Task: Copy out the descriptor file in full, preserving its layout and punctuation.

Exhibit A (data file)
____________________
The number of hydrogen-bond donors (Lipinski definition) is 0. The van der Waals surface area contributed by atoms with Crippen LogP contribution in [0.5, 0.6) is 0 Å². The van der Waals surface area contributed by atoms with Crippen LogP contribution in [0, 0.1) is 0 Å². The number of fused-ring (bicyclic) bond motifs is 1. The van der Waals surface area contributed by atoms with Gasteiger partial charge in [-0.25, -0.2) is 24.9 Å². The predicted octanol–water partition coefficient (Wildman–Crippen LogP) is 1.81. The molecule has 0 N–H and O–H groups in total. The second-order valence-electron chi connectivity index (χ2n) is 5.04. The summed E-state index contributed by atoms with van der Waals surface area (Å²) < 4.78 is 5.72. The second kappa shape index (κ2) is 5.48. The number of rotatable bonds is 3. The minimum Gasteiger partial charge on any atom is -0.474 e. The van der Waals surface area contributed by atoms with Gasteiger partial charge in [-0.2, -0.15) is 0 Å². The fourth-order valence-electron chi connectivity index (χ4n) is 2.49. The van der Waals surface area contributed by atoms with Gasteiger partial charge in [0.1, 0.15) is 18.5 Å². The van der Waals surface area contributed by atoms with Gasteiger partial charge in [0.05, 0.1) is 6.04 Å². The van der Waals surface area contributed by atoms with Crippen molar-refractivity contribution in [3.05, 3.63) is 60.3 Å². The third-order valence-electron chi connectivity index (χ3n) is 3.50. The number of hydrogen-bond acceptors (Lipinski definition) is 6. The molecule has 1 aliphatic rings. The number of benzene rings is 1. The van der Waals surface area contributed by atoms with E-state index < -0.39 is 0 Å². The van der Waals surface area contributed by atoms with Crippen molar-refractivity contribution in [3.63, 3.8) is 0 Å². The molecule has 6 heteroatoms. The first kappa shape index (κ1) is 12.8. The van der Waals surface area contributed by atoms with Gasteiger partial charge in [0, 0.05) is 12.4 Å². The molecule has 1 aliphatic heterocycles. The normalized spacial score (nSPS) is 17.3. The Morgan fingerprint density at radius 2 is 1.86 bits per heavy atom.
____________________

The number of hydrogen-bond donors (Lipinski definition) is 0. The van der Waals surface area contributed by atoms with Crippen LogP contribution in [0.5, 0.6) is 0 Å². The van der Waals surface area contributed by atoms with Crippen LogP contribution in [0, 0.1) is 0 Å². The number of fused-ring (bicyclic) bond motifs is 1. The van der Waals surface area contributed by atoms with Gasteiger partial charge in [-0.25, -0.2) is 24.9 Å². The predicted octanol–water partition coefficient (Wildman–Crippen LogP) is 1.81. The molecule has 0 N–H and O–H groups in total. The second-order valence-electron chi connectivity index (χ2n) is 5.04. The summed E-state index contributed by atoms with van der Waals surface area (Å²) < 4.78 is 5.72. The second kappa shape index (κ2) is 5.48. The number of rotatable bonds is 3. The minimum Gasteiger partial charge on any atom is -0.474 e. The van der Waals surface area contributed by atoms with Gasteiger partial charge in [-0.2, -0.15) is 0 Å². The fourth-order valence-electron chi connectivity index (χ4n) is 2.49. The van der Waals surface area contributed by atoms with Gasteiger partial charge in [0.1, 0.15) is 18.5 Å². The van der Waals surface area contributed by atoms with Gasteiger partial charge in [0.05, 0.1) is 6.04 Å². The van der Waals surface area contributed by atoms with Crippen molar-refractivity contribution in [3.05, 3.63) is 60.3 Å². The third-order valence-electron chi connectivity index (χ3n) is 3.50. The number of hydrogen-bond acceptors (Lipinski definition) is 6. The molecule has 1 aliphatic rings. The number of benzene rings is 1. The van der Waals surface area contributed by atoms with E-state index < -0.39 is 0 Å². The van der Waals surface area contributed by atoms with Crippen molar-refractivity contribution in [3.63, 3.8) is 0 Å². The molecule has 6 heteroatoms. The first kappa shape index (κ1) is 12.8. The van der Waals surface area contributed by atoms with Gasteiger partial charge in [0, 0.05) is 12.4 Å². The molecule has 1 aliphatic heterocycles. The normalized spacial score (nSPS) is 17.3. The Morgan fingerprint density at radius 2 is 1.86 bits per heavy atom.